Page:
Tibial Hemimelia (TH) is a lethal genetic condition inherited when affected animals inherit two copies of a recessive gene. Calves are born with severe deformities including twisted rear legs with fused joints, large abdominal hernias and/or skull deformities. Should calves survive the birthing process, they cannot stand to nurse.
Pulmonary Hypoplasia with Anasarca (PHA) is a lethal recessive genetic mutation.PHA-affected calves are born dead with underdeveloped lungs (Pulmonary Hypoplasia) and swelling caused by excessive fluid retention (Anasarca).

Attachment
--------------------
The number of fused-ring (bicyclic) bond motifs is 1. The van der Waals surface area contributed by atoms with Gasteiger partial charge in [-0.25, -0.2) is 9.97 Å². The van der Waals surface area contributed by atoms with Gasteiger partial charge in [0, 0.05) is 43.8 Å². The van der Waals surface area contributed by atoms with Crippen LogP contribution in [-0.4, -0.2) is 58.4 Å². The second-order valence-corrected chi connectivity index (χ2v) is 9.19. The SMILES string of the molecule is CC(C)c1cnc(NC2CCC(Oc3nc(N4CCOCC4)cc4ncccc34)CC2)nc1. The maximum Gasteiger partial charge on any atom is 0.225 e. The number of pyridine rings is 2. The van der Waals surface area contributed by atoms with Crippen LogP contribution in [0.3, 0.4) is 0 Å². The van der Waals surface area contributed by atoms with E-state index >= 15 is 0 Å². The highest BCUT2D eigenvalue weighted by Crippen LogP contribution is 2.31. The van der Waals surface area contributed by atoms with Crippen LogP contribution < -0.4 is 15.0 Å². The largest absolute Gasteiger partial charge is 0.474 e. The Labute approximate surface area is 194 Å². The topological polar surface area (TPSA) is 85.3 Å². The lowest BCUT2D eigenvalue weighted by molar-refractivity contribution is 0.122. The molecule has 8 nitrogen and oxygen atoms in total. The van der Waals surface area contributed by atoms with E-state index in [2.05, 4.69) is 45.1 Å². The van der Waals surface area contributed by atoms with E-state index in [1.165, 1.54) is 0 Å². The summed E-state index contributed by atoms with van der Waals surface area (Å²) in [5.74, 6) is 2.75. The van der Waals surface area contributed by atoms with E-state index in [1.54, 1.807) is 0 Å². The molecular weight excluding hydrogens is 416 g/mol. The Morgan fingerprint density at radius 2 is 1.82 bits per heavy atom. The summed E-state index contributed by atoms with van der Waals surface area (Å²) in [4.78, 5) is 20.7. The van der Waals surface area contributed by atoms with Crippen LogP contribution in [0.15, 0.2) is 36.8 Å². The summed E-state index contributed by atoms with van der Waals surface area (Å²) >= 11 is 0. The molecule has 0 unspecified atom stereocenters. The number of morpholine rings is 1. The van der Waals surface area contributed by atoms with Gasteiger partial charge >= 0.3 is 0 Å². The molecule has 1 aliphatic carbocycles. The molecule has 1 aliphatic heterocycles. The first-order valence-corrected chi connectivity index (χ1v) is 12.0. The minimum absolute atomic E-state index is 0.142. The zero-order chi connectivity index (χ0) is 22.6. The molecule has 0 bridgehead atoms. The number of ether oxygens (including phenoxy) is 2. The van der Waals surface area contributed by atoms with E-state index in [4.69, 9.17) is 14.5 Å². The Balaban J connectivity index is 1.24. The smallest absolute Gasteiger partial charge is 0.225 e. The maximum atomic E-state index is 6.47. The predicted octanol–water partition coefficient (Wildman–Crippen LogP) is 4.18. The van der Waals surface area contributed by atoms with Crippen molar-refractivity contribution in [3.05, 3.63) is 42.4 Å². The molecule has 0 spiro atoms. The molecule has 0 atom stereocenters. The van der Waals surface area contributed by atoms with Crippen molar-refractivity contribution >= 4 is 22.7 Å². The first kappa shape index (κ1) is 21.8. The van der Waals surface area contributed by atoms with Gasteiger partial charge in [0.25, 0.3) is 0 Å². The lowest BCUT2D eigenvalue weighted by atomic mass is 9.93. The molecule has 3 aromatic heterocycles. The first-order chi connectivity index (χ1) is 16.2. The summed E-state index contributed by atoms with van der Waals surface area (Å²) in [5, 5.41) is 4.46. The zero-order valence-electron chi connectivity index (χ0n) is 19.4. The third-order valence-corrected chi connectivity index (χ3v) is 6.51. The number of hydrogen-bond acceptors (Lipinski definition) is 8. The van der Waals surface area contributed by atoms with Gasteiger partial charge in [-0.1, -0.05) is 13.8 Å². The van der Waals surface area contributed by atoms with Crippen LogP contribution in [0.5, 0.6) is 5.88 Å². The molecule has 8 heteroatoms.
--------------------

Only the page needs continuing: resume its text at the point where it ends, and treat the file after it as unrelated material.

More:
Digital Subluxation (DS) is not a lethal condition from a genetic inheritance standpoint. Animals known as homozygotes are cattle that carry two copies of the undesirable gene. Homozygotes of DS, referred to as “DSH” in the registry. Most cattle that are DSH will show some outward signs of the genetic condition. In this case, the condition is a malformation of the rear pastern or pasterns (ankle area) of the animal. The important aspect of DSH is to understand that ALL progeny of DS Homozygotes will be at least carriers of the condition. Carriers of the DS condition, known as DSC in the registry, also need to be handled differently when mating decisions are made. Though the original mutations happened in completely separate populations, the DS condition sits on the same chromosome as Pulmonary Hyperplasia with Anasarca (PHA). It appears that the presence of a PHA Carrier can impact the phenotype (physical appearance) of a DS Carrier. In other words, if you mate a PHAC to a DSC and the unfavorable copy of both genes is passed on, the resulting calf will likely have deformed rear limbs below the hock.